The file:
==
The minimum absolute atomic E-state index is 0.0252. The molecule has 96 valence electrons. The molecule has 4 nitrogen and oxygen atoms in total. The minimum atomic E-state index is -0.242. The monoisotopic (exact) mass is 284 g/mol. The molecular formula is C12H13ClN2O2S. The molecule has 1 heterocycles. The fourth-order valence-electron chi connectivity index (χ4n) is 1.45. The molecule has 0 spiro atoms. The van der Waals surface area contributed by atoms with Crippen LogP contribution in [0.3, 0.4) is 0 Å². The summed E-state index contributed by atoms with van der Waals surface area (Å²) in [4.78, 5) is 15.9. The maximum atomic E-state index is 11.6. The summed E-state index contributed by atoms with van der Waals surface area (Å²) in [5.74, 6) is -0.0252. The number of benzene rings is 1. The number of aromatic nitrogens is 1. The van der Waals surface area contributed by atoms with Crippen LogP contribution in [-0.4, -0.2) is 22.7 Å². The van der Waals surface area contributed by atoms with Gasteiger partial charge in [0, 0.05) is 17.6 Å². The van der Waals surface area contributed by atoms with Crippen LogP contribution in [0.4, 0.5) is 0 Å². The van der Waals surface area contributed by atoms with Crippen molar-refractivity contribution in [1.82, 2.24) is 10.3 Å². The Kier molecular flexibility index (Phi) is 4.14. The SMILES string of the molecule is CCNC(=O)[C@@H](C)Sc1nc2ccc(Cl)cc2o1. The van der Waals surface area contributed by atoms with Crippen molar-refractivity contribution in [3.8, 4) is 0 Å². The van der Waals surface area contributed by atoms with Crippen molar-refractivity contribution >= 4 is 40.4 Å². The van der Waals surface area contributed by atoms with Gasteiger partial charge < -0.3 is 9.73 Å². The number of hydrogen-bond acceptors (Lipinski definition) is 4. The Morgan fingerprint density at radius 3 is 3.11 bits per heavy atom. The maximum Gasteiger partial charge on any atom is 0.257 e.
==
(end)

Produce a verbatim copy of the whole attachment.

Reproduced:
The minimum absolute atomic E-state index is 0.0252. The molecule has 96 valence electrons. The molecule has 4 nitrogen and oxygen atoms in total. The minimum atomic E-state index is -0.242. The monoisotopic (exact) mass is 284 g/mol. The molecular formula is C12H13ClN2O2S. The molecule has 1 heterocycles. The fourth-order valence-electron chi connectivity index (χ4n) is 1.45. The molecule has 0 spiro atoms. The van der Waals surface area contributed by atoms with Crippen LogP contribution in [0.3, 0.4) is 0 Å². The summed E-state index contributed by atoms with van der Waals surface area (Å²) in [4.78, 5) is 15.9. The maximum atomic E-state index is 11.6. The summed E-state index contributed by atoms with van der Waals surface area (Å²) in [5.74, 6) is -0.0252. The number of benzene rings is 1. The number of aromatic nitrogens is 1. The van der Waals surface area contributed by atoms with Crippen LogP contribution in [-0.4, -0.2) is 22.7 Å². The van der Waals surface area contributed by atoms with Gasteiger partial charge in [0, 0.05) is 17.6 Å². The van der Waals surface area contributed by atoms with Crippen LogP contribution in [0.4, 0.5) is 0 Å². The van der Waals surface area contributed by atoms with Crippen molar-refractivity contribution in [1.82, 2.24) is 10.3 Å². The Kier molecular flexibility index (Phi) is 4.14. The SMILES string of the molecule is CCNC(=O)[C@@H](C)Sc1nc2ccc(Cl)cc2o1. The van der Waals surface area contributed by atoms with Crippen molar-refractivity contribution in [3.8, 4) is 0 Å². The van der Waals surface area contributed by atoms with Crippen molar-refractivity contribution >= 4 is 40.4 Å². The van der Waals surface area contributed by atoms with Gasteiger partial charge < -0.3 is 9.73 Å². The number of hydrogen-bond acceptors (Lipinski definition) is 4. The Morgan fingerprint density at radius 3 is 3.11 bits per heavy atom. The maximum Gasteiger partial charge on any atom is 0.257 e.